Transovereignty: Separating Human Rights from Traditional Sovereignty and the Implications for the Ethics of International Law Practice
Part I of this Article develops some necessary perspective on transovereignty and its importance to law and ethics by reflecting first on traditional sovereignty. A few competing positivist and anti-positivist theories of the emergence of political and legal systems will be briefly reviewed to reveal significantly different pictures of the possible role played by rights-claims in political development. Part II extends one of those theoretical models to help us describe more fully the nature and importance of the special political phenomenon of transovereignty. Part III examines briefly a particularly strong example of transovereignty at work: the impact of the Catholic Church on local political activities in Poland. Widening the Article's perspective, Part IV speculates briefly on the implications of transovereignty for the legal ethics of lawyers practicing human rights law. The Article addresses the question, for example, of whether lawyers as a professional group, with their shared reverence for the rule of law as a governing political ideal - an ideal of orderliness that they view as a “human right” all its own - are themselves becoming a significant transovereign force.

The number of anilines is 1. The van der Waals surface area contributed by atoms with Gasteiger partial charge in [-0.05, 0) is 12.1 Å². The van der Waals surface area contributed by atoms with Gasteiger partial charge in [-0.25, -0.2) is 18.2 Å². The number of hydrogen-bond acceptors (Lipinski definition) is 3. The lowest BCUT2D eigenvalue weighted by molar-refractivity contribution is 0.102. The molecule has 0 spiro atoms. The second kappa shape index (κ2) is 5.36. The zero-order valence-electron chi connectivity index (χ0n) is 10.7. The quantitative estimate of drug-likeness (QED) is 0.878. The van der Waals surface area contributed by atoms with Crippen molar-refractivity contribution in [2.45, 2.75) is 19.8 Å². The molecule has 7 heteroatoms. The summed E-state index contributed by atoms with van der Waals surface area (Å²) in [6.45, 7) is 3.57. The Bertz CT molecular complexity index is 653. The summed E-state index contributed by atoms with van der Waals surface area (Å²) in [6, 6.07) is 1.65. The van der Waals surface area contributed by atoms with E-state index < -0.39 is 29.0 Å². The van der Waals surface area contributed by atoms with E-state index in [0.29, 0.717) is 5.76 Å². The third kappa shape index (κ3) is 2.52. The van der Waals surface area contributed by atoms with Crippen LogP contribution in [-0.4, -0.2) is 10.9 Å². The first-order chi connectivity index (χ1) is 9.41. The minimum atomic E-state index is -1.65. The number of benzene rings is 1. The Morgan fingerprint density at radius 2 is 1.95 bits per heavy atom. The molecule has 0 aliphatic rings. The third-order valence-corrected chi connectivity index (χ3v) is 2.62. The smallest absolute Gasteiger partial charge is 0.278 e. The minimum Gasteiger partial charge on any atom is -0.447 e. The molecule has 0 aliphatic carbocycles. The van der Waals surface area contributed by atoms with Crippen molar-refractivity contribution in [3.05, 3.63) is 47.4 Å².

Timothy P. Terrell and Bernard L. McNamee,
Transovereignty: Separating Human Rights from Traditional Sovereignty and the Implications for the Ethics of International Law Practice,
17 Fordham Int'l L.J. 459
Available at: https://ir.lawnet.fordham.edu/ilj/vol17/iss3/1